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RBI Governor Spot-On: Bail-out Isn’t Free Lunch

Founder and CEO, Transfin.
Dec 7, 2017 11:21 AM 2 min read

No surprises yesterday at the Reserve Bank of India’s (RBI) decision to keep the repo rate on hold at 6%, considering recent inflationary winds and indications of recovering growth. However, it was Governor Urjit Patel’s reform based assertions which caught the eye.


The government’s decision to recapitalize NPA stricken public sector banks (PSBs), though necessary, stays a half-measure without governance reform on the side. Behind every loan that eventually went bad, there were bankers, committees and Finance Ministry officials who were complicit. A lot of these decisions took shape thanks to wrong incentives and failed processes. The Banks Board Bureau (BBB), originally envisaged to investigate and fix these structural lapses remains a toothless tiger.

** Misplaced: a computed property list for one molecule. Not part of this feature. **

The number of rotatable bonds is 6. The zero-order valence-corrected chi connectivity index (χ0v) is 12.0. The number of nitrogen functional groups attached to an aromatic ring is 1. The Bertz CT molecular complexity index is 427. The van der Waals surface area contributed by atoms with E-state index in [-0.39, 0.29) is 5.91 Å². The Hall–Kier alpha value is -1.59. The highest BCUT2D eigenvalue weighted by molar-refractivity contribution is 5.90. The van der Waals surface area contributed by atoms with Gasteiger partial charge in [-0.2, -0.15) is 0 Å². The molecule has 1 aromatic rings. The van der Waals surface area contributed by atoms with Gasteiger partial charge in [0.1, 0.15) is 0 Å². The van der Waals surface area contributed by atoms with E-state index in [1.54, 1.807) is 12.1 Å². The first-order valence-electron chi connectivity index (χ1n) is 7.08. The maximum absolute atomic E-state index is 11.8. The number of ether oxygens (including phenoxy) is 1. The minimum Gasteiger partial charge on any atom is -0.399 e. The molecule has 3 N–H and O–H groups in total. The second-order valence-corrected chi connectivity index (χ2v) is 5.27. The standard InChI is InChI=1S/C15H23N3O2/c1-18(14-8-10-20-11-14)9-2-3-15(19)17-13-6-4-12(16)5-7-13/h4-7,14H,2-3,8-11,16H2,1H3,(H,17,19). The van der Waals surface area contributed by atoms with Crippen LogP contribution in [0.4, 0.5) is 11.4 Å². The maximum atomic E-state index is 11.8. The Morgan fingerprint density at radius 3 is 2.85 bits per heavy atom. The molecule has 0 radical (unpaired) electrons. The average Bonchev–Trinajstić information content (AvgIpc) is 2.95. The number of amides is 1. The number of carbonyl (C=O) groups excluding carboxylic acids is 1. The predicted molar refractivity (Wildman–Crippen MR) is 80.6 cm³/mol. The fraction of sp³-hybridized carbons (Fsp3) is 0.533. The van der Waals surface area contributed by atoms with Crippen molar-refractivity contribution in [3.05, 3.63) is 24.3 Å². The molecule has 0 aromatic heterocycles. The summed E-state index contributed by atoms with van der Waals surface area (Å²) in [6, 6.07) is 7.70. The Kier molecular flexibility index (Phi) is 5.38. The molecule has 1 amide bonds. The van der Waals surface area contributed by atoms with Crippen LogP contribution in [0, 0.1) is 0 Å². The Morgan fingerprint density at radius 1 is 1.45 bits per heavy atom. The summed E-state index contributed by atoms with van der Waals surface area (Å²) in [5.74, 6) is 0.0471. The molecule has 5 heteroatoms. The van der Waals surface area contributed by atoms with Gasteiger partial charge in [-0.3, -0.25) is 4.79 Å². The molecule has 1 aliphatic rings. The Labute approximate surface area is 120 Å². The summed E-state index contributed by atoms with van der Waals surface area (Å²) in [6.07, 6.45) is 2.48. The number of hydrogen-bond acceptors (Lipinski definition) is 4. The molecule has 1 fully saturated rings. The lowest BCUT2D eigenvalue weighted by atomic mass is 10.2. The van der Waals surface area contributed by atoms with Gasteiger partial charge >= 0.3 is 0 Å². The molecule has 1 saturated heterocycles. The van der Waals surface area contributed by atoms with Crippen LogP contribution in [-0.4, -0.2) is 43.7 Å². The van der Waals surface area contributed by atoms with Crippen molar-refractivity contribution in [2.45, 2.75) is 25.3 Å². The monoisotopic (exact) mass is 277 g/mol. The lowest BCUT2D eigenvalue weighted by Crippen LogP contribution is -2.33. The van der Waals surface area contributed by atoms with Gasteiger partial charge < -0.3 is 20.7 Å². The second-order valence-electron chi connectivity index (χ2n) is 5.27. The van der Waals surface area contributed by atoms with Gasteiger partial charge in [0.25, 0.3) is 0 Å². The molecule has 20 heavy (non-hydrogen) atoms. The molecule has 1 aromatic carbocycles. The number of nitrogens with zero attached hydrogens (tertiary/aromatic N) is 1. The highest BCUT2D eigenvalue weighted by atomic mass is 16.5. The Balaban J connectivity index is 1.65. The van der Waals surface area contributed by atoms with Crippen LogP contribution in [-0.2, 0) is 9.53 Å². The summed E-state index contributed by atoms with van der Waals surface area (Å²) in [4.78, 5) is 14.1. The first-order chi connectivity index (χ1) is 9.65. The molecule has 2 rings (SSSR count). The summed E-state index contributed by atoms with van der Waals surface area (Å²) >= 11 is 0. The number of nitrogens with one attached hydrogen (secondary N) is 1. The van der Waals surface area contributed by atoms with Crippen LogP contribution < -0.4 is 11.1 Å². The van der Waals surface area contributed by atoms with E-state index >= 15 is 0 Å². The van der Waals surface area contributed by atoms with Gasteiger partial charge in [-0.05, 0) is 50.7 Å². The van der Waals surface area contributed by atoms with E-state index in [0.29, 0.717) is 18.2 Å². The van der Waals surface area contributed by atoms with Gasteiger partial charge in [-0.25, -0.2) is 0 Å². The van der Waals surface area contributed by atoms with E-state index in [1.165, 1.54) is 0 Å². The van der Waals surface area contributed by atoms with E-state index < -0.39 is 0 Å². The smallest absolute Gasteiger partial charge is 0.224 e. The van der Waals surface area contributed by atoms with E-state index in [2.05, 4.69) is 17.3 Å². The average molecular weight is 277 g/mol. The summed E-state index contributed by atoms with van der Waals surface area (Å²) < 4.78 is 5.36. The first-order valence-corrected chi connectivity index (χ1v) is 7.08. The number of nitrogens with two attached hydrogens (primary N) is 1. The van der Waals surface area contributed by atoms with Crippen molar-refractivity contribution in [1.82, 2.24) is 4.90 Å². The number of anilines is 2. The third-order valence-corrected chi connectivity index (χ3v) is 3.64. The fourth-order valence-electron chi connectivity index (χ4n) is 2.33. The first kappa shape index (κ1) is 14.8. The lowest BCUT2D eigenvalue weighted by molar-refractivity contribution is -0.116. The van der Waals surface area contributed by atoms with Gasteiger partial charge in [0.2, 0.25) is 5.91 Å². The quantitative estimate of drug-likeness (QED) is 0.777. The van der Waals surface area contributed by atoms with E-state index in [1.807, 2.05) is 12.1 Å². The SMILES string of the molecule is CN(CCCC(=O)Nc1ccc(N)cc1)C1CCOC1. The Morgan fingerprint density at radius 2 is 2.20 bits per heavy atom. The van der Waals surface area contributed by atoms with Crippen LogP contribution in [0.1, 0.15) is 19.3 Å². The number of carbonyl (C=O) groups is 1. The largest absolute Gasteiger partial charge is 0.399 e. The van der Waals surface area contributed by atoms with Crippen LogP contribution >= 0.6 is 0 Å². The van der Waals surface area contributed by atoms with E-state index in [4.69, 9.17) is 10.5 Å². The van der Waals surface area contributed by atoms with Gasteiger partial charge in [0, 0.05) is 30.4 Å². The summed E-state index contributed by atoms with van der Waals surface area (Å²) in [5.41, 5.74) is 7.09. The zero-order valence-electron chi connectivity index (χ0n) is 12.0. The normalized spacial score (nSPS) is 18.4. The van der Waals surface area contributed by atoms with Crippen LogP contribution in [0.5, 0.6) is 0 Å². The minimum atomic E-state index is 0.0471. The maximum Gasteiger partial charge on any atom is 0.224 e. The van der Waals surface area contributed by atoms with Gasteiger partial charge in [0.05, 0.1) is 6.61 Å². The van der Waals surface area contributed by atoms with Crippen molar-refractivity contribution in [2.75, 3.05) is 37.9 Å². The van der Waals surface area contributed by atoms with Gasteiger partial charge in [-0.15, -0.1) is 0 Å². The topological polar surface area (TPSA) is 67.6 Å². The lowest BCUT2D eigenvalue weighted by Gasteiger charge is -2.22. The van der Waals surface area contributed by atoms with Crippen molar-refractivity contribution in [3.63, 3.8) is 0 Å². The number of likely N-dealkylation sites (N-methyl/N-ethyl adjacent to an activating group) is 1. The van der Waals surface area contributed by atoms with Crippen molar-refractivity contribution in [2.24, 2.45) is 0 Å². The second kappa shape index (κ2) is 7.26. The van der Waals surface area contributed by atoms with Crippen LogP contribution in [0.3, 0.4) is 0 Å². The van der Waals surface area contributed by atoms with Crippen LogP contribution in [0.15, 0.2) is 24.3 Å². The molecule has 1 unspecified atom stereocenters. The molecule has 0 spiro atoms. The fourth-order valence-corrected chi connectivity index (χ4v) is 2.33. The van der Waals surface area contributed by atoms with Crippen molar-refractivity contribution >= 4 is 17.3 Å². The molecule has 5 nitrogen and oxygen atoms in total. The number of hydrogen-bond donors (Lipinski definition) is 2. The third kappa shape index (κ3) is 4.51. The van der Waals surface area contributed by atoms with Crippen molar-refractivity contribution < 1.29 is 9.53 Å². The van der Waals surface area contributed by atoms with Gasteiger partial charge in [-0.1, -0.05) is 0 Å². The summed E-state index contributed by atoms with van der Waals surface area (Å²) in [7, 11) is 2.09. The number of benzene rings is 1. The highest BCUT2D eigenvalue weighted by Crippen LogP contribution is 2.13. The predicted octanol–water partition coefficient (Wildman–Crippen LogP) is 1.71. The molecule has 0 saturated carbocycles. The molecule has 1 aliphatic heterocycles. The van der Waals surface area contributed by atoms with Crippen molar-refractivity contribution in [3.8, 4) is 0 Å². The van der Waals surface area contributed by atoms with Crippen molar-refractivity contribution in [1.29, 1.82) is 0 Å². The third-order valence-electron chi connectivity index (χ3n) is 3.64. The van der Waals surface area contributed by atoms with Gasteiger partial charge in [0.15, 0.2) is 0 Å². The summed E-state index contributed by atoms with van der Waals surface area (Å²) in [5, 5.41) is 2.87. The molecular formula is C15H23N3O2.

In this backdrop I had earlier argued that any recapitalization proposal should be used as a bargaining chip to push for management restructuring and governance reforms within the PSBs. It is a breath of fresh air that the Governor’s statement yesterday resonates this point.


Changes in decision making must trickle down from the top. The Finance Ministry needs to decouple itself from commercial matters and put in place an arms-length oversight mechanism to monitor PSBs. It is high time the Bank Investment Company proposed in the PJ Nayak Committee Report recommendations is setup. Day to day management of PSBs should be left to in-house professionals.


Board level appointments should be from the industry instead of civil servants / Ministry officials. Like any majority shareholder, the Ministry should care primarily about capital allocation and Return on Equity (ROE), leaving the rest to the appointed management.


The global banking crisis has shown that governments will ensure banks “too big to fail” will be bailed-out. But, there ain't no such thing as a free lunch.